Recent biographies of Karl by Jonathan Sperber, of Jenny by Mary Gabriel, and of Eleanor by Rachel Holmes narrate all these tales at greater length and with more insight. Stedman Jones chooses instead to focus on the evolution of Marx the radical intellectual—and immensely learned individual—who was always “determined to impress himself upon the world.”

Marx first made a name for himself as the fierce rival of other left-wing intellectuals during the early to mid-1840s. Much of Europe was then ripe for revolution. Industrial workers crowded into cities from Paris to Warsaw, demanding reforms that hereditary crowned rulers would not or could not grant. Marx, who made a precarious living as a radical journalist, insisted on the centrality of labor both to making a capitalist system possible and to transcending it, someday soon. This stance embroiled him in acrimonious debates with radicals who argued that private property or a state that neglected the needs of its citizens was the true root of oppression. “In Karl’s view,” writes Stedman Jones, “the labour question was not simply about consumption or wages. The ambition of organized workers was not simply to attain ‘greater happiness’ through the acquisition of more material goods, but to change productive relations.”

However, when uprisings did break out across the continent during the spring of 1848, Marx, in Stedman Jones’s view, proved a poor guide to their causes and how they might triumph. That February, with help from Engels, he had written The Communist Manifesto for a tiny group of radical artisans, based in London; in it, he boldly described capitalism as a dynamic system, run by a “bourgeoisie” that “cannot exist without constantly revolutionising the instruments of production, and thereby the relations of production, and with them the whole relations of society.” However, carried away with the heady reality of working men and women across Europe rushing to barricades to topple the bad old order, Marx neglected to understand that most of these “proletarians,” together with their middle-class allies, were demanding the right to vote and to be represented in parliaments, not to abolish the wage system, as Marx desired.

Marx kept calling for, and predicting, the emergence of “a separate proletarian party” to lead an economic upheaval, instead of fighting merely for “bourgeois” political change. A few years later, in The Eighteenth Brumaire, he wrote a memorable account of how the uprising in France ended up with the election of Louis-Napoleon Bonaparte as president. The nephew of the first Napoleon then staged a coup and named himself Emperor Napoleon III. But in the heat of conflict, Marx had been quite unable to see the need for forging a coalition across class lines. According to a German republican who witnessed Marx in action, “Everyone who contradicted him, he treated with abject contempt; every argument he did not like he answered either with biting scorn at the unfathomable ignorance that had prompted it, or with opprobrious aspersions upon the motives of him who had advanced it.”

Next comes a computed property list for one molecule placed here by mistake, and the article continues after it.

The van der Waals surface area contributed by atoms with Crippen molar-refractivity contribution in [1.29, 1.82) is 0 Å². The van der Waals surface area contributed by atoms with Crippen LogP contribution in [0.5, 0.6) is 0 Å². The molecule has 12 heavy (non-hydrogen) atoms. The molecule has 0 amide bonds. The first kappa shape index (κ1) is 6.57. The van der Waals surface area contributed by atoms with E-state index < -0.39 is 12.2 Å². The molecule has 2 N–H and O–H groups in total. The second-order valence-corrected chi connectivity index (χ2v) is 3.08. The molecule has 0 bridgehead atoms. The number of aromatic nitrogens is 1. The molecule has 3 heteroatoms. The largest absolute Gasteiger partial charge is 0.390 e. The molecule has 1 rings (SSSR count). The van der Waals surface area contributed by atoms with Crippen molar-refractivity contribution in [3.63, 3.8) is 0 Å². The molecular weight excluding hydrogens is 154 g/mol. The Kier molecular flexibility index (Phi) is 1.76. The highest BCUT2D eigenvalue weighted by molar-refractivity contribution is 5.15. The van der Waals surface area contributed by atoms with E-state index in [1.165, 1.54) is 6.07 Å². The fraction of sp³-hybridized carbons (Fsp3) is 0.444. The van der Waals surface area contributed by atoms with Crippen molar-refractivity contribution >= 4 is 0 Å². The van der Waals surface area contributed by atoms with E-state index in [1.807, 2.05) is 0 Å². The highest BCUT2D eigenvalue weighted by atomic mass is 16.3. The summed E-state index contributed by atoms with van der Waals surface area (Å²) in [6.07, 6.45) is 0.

To be sure, a written constitution and free elections could not do away with class injustice. But as Stedman Jones correctly points out, they might have stopped the army of a king or an emperor from crushing popular rebellions and established something like a rule of law. A keen student of society like Marx ought to have empathized with that desire. But as Marx’s erstwhile mentor Arnold Ruge once told him, “My friend, you believe in what you wish for.”

In the gray aftermath of the failed revolutions of 1848, Marx gradually returned to work on Capital, his grand opus of political economy. The work went slowly, in part because of his many ailments and in part because Marx found it difficult to shake depression about both his relative obscurity and the conservative turn in European politics. In 1862, he got so low that, “wondering whether he should try to do something else in life … he applied for a job as a railway clerk.” Imagine Marx snarling about “the cash nexus” as he tosses a vacationing English family a fistful of tickets to Brighton.